The main-hand sword represents your primary means of mobility in combat. The shortbow may have access to Infiltrator’s Arrow, but Infiltrator’s Strike more than makes up for the Sword’s lack of that amazing skill. For me, it isn’t the Shadowstep to the enemy that sells the skill. It is the Shadowstep away from them. Darting in and then out of combat after delivering a few blows with Flanking Strike, or Dazing the opponent with Pistol Whip, is the essence of Thief combat. As you take pot shots at the enemy with your Pistols or your Shortbow, watch for the right moment to strike. This might be a particularly high stack of Vulnerability, or just after an enemy’s massive attack. Then, jump in with Infiltrator’s Strike, Slash away, and jump out with Shadow Return.
Even if you choose not to use the Sword, it represents what I would call the ‘proper’ way for a thief to fight. Hit-and-run should be your motto as you slice and dice your way through Tyria. Use it as a guideline if you will.
Award for Best Stolen Item: Ectoplasm
When I stole my first Ectoplasm, I was deep in the Ascalonian Catacombs, fighting through waves of vengeful spirits, a friend on either side of me. Leaping forward, I snatched a Glob of Ectoplasm from one of the assailants. Hovering over it for a minute, I was astounded. All the boons? ALL THE BOONS?
Consume Ectoplasm can be stolen from a number of the Ascalonian Ghosts (as well as Earth Elementals for some reason that I’m not sure I understand). After using it, you’ll gain 10 seconds of Protection, Regeneration, Vigor, Might, Fury, Swiftness and Aegis. This will reduce your damage taken by 33%, grant you a good bit of healing, increase your endurance regeneration by 100%, increase your power and condition damage, give you a 20% critical chance, increase movement speed by 33%, and block the next attack. All at the same time.
Now of course, you’ll only see this on occasion in the PvE World while exploring the region of Ascalon, or when you steal it from an enemy in PvP. Nevertheless, I think the facts are plain enough that this item is the most powerful stolen item we Thieves could have the pleasure of acquiring. It also tastes ever so slightly of Thundershrimp, which I can’t say is a bad thing. However, I wouldn’t be surprised if this item was changed by release, since it frankly seems a little overpowered.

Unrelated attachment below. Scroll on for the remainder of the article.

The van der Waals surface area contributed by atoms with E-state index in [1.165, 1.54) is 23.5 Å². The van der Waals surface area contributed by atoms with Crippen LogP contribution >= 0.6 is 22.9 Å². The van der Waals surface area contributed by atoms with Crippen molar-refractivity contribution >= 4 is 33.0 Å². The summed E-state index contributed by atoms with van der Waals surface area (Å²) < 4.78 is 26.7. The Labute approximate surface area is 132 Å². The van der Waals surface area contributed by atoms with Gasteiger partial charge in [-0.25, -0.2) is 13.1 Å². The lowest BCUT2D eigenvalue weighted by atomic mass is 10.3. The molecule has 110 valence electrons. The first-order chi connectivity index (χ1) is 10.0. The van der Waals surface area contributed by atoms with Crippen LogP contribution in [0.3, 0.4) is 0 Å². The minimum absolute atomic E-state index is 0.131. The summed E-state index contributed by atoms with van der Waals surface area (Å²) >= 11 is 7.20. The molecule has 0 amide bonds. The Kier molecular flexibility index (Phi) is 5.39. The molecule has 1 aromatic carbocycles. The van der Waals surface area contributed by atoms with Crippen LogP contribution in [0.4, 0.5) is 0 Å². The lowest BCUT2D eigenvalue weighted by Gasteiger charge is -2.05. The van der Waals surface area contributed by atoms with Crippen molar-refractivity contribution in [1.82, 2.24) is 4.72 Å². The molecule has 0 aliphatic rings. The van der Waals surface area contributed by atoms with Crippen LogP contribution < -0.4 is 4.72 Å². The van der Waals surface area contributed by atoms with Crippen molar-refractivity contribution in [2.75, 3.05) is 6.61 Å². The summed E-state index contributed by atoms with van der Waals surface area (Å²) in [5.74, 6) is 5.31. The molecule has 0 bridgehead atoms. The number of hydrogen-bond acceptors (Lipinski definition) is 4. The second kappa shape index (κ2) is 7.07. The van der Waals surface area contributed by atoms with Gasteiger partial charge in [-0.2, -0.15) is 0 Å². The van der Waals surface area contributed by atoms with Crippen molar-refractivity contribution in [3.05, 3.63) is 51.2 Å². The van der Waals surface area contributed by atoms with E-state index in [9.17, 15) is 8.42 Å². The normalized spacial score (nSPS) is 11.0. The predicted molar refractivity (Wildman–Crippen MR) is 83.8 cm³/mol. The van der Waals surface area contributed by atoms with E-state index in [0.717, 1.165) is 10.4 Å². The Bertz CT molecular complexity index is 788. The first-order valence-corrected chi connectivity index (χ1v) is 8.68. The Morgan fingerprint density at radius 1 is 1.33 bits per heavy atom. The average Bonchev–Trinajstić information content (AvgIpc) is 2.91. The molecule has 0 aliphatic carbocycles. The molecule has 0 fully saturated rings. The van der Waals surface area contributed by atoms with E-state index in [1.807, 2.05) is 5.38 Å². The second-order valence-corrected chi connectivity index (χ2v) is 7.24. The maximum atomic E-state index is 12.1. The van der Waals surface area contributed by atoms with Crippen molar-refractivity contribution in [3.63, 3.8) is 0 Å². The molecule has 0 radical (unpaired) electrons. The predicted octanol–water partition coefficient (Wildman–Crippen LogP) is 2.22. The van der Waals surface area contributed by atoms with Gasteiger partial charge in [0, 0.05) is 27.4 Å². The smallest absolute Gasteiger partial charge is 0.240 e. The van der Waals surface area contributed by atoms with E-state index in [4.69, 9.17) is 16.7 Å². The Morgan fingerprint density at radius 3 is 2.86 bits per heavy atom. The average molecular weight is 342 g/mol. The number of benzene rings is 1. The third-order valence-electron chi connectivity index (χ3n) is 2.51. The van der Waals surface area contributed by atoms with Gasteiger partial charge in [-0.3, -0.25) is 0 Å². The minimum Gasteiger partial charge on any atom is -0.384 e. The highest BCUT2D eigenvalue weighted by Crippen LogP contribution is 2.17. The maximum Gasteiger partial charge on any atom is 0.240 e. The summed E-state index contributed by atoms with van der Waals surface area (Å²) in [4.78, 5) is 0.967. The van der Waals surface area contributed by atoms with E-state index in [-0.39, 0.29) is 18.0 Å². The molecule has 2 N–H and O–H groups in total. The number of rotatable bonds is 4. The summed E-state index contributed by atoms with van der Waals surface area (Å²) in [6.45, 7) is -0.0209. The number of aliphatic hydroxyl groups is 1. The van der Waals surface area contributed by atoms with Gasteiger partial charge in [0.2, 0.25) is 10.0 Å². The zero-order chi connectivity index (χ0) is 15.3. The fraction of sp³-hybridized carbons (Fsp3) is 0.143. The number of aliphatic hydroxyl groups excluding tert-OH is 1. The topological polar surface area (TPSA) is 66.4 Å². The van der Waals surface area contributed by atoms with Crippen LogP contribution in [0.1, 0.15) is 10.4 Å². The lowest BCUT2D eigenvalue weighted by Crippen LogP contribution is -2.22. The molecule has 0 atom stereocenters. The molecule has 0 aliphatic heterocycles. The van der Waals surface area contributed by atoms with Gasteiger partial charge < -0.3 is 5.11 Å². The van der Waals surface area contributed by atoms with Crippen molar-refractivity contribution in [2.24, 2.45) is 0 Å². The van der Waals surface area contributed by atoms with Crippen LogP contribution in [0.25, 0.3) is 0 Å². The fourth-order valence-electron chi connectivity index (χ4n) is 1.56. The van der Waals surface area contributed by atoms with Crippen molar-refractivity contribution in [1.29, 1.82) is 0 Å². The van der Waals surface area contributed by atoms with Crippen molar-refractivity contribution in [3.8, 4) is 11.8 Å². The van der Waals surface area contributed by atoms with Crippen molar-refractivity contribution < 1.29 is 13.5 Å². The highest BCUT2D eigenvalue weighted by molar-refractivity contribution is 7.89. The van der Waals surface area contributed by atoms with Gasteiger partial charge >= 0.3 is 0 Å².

Award for Best Character in a Supporting Role: Quinn
Is he incompetent? Sure. Annoying? You bet. These facts don’t stop Quinn, your character’s companion in the Street Rat Human Story Line from being a believable character, and one that fits in nicely with the atmosphere of Thieves.
For those who are uninformed, Quinn is your character’s longtime friend if you grew up on the streets of Divinity’s Reach. He visits you in the hospital after you become the “Hero of Shaemoor”, and then he writes to you shortly after, in need of help. Over the course of your Personal Story, you help him with his involvement with a Divinity’s Reach gang. I won’t spoil the story, but I’ve heard more than a few people express their frustrations with Quinn. Having just received a detailed report of his action from my man in Divinity’s Reach, I cannot say that I disagree with this judgment.
For Thieves, Quinn represents a tale of warning. Quinn got himself in far deeper than he should of. As Thieves, we will likely be dealing with the same sorts of people as Quinn deals with in the Human Personal Story. Never truly trust the people around you, not even your oldest friends, especially if they are Engineers. A healthy dose of paranoia will do you good in the world of Tyria.
Congratulation Quinn. You’re the worst.
With this, we bring this award ceremony to a close. With just over a week left, you can almost taste the salty air of Lion’s Arch, and almost hear the roar of gun on the battlefield. Stay strong, get prepared, and make sure to keep you blades sharp.
Oh, and thank the Six for making me a Thief,